Question: How do you envision merchants would use this? I'm thinking out loud here....
Seems like as a merchant, you'd want to offer your goods and services in various currencies, and "lock in" the prices for the duration of the users' session, so that the price in Bitcoins is constant during the period that a user fills out the order form.
Say the merchant's page says "Now available for 6.20 BTC (which is approximately $44.99 at the current exchange rate)." And then the user fills out the order form. Meanwhile, the exchange rate has fluctuated. But, as a merchant, I want to make it easy for my buyer, and if they agree to pay me 6.20 BTC, I don't want to stop the transaction and say "oh wait, the currency value fluctuated, and now you owe me 6.25 BTC". (unless, perhaps, the exchange rate has fluctuated wildly during the time that the user filled out the form).
Most merchants will think in their native currency, so they'll want to make sure that the offers in BTC are approximately equivalent to their offer in the native currency.
An example of this concern would be that I, as a user with Firebug installed, could easily alter the 6.20 BTC price, make it 2.20 BTC, and order the product. The server would then need to be able to detect that I was cheating. How would this work? Does the server need to keep track of all recent exchange fluctuations? (because a 6.20 vs 6.25 difference may be acceptable due to the time it takes to fill out the form. But a 2.20 vs 6.25 difference was probably the result of a cheater). Or would the server just check to see if the submitted price is within, say, 3% of the current exchange rate? (In which case, if I were a cheater, I'd always give myself a 3% discount)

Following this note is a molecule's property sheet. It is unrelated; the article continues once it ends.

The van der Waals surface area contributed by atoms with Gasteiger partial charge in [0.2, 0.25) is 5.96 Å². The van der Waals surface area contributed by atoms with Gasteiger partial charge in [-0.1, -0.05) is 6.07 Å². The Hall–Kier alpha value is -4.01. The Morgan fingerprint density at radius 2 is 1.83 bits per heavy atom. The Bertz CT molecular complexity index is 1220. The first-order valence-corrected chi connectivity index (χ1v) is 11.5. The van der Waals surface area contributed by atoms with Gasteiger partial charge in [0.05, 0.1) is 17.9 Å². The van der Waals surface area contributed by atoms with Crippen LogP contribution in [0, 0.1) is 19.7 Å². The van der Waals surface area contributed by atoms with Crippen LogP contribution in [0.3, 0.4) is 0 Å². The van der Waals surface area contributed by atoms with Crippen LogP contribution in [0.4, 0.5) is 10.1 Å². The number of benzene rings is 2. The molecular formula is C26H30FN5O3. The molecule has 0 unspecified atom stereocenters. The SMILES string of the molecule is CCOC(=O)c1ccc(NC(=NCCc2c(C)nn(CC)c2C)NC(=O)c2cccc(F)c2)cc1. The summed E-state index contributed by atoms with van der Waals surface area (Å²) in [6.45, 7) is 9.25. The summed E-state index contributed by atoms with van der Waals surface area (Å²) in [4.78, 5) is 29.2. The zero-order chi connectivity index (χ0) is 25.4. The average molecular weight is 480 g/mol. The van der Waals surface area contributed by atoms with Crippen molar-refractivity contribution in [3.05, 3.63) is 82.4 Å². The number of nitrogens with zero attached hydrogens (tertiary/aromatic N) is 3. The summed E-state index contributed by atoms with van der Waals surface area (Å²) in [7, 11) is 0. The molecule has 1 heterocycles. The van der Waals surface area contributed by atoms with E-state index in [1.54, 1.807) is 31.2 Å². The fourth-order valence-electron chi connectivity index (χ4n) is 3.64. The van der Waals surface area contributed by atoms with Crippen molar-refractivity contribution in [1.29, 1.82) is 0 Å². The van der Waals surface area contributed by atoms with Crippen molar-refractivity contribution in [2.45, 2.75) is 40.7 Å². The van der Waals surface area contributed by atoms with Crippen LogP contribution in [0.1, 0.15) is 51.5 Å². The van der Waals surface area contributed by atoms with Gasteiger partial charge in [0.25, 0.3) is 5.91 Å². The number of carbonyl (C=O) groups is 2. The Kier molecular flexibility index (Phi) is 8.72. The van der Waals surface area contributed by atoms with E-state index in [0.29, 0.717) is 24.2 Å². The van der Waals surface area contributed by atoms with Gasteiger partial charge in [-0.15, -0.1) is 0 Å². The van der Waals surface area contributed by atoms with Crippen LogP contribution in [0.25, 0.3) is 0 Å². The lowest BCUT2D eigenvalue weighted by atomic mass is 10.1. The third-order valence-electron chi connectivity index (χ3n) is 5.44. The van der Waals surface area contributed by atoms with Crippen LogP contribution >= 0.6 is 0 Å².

I'm sure this issue can be resolved, and probably has been resolved for non-BTC multi-currency sites.
Maybe there needs to be a way for the server to hit BTCrate and ask "when was the last time $44.99 converted to 2.20 BTC?" and check to see that the time interval is within an acceptable range. If the answer is greater than 20 minutes, then throw the user to a "Sorry, you timed out" page.